The question of how political a font should be is not clear-cut, and most of all depends on how political the designer is. On the one hand holding back a design option from users is a form of censorship, curtailing cultural progress; on the other hand one should try to make fonts that exhibit one's own political leanings. Anything else is hypocritical.
Nationalism is harmful in proportion to sociopolitical dominance; in a threatened culture it can be a force for good. To me Russia remains on the back foot since the fall of the Soviet Union, and the national disaster that was Yeltsin. The inferiority complex is very real, and I believe something like a rounded Ruble symbol (at the very least) can help, if in a small way. It's like how the recently created Turkish Lira symbol allows Islam to make its mark (versus a very Western alternative). See second paragraph here: http://www.typophile.com/comment/497635#comment-497635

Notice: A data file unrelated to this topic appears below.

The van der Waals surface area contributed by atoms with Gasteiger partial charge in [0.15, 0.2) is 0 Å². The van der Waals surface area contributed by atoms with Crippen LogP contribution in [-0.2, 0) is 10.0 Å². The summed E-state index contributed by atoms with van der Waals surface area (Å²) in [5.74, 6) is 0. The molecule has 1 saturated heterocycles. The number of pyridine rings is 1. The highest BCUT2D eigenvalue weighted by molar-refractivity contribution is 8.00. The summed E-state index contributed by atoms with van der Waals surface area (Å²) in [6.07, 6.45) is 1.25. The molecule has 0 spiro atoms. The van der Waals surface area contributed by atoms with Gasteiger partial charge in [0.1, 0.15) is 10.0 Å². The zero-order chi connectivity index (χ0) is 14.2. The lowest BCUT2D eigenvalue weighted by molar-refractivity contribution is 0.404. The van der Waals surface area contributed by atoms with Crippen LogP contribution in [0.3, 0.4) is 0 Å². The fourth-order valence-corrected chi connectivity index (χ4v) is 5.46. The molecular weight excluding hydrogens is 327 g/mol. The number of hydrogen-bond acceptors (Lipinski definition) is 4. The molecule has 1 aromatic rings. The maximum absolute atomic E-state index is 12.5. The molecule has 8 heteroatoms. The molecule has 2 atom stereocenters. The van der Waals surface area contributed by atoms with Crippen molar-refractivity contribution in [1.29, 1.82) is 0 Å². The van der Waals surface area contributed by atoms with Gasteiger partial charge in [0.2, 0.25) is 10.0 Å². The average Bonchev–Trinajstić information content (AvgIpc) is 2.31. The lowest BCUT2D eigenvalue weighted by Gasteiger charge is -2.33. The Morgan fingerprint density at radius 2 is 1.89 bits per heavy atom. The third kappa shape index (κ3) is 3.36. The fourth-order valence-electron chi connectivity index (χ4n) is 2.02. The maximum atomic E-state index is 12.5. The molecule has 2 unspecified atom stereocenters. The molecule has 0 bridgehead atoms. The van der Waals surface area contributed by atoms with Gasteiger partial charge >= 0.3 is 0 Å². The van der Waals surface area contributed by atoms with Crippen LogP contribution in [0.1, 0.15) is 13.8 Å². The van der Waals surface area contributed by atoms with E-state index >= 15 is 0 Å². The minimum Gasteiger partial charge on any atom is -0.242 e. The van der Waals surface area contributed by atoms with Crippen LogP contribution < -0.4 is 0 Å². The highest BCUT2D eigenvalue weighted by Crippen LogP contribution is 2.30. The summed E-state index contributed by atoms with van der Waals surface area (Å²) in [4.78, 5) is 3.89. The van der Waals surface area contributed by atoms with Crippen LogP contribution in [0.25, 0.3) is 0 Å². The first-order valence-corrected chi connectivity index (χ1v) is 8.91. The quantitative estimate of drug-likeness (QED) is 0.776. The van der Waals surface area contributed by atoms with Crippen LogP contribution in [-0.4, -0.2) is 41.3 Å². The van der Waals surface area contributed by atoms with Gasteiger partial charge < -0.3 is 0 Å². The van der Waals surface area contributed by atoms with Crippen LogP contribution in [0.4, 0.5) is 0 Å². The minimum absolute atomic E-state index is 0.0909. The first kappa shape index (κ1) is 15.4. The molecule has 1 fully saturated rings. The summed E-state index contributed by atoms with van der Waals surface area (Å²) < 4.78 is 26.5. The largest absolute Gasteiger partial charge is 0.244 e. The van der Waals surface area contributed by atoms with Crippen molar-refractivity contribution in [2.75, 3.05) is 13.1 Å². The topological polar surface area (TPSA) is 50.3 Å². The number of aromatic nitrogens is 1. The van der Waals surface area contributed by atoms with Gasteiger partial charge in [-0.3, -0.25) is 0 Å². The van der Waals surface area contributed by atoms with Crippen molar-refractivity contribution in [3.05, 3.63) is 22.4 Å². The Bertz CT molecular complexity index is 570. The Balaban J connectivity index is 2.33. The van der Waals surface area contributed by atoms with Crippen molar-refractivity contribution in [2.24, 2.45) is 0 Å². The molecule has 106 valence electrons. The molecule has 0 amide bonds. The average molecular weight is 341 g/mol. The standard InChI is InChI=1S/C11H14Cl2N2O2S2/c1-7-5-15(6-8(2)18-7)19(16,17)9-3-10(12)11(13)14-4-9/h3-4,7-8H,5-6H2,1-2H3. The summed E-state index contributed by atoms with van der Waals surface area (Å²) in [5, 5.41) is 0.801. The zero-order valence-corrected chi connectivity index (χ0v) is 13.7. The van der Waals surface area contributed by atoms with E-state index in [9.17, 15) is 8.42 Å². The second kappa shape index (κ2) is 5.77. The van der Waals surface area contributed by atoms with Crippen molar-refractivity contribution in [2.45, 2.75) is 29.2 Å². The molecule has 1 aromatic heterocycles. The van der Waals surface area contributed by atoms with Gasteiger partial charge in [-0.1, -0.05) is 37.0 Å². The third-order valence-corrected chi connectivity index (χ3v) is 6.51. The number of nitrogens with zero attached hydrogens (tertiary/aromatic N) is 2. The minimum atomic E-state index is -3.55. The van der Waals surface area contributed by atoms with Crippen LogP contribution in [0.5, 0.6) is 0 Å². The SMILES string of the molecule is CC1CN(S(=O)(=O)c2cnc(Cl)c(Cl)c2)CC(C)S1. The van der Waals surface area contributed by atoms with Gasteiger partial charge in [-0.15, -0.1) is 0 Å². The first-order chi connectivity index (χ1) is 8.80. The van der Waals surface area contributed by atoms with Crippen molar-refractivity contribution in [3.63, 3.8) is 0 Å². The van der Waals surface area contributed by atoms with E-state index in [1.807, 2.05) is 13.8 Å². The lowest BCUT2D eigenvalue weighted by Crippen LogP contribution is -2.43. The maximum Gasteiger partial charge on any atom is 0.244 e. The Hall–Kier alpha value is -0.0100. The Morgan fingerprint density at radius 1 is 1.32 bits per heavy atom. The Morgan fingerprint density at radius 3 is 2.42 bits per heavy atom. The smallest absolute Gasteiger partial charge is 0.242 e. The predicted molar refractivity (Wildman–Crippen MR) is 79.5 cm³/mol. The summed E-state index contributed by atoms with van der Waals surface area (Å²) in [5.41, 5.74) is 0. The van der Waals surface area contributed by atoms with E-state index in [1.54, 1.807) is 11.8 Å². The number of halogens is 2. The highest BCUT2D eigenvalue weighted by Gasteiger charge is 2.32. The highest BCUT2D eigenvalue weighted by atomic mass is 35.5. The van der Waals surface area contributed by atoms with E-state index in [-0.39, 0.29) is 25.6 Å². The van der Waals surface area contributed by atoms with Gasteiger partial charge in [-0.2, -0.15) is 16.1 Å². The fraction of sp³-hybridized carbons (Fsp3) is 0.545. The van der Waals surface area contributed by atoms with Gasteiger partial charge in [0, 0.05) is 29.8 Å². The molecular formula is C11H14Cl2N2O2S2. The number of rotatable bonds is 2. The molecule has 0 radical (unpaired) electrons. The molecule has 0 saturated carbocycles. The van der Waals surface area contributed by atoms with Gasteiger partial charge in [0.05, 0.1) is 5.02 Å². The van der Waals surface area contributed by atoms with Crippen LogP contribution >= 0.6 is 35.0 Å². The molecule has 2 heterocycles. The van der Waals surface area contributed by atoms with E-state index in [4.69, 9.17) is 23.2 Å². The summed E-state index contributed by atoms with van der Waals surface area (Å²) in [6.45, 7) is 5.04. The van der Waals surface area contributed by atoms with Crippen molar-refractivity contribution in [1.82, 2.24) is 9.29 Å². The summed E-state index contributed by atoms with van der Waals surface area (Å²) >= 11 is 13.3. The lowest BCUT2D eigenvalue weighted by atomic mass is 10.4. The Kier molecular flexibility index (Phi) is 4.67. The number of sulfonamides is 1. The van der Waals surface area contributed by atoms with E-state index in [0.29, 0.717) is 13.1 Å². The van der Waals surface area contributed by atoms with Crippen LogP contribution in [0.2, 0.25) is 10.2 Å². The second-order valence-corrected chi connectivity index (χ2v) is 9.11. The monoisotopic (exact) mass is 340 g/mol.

It's not good to bottle up the desire for respect. It must out.
From your description I figured that things might be hazy enough to leave the door open to help this symbol out structurally. Like how people have thankfully been weaned off a dollar sign with two verticals. I do realize that many (perhaps most) type designers don't see such a role for themselves, but since as a field we're the most qualified to do it...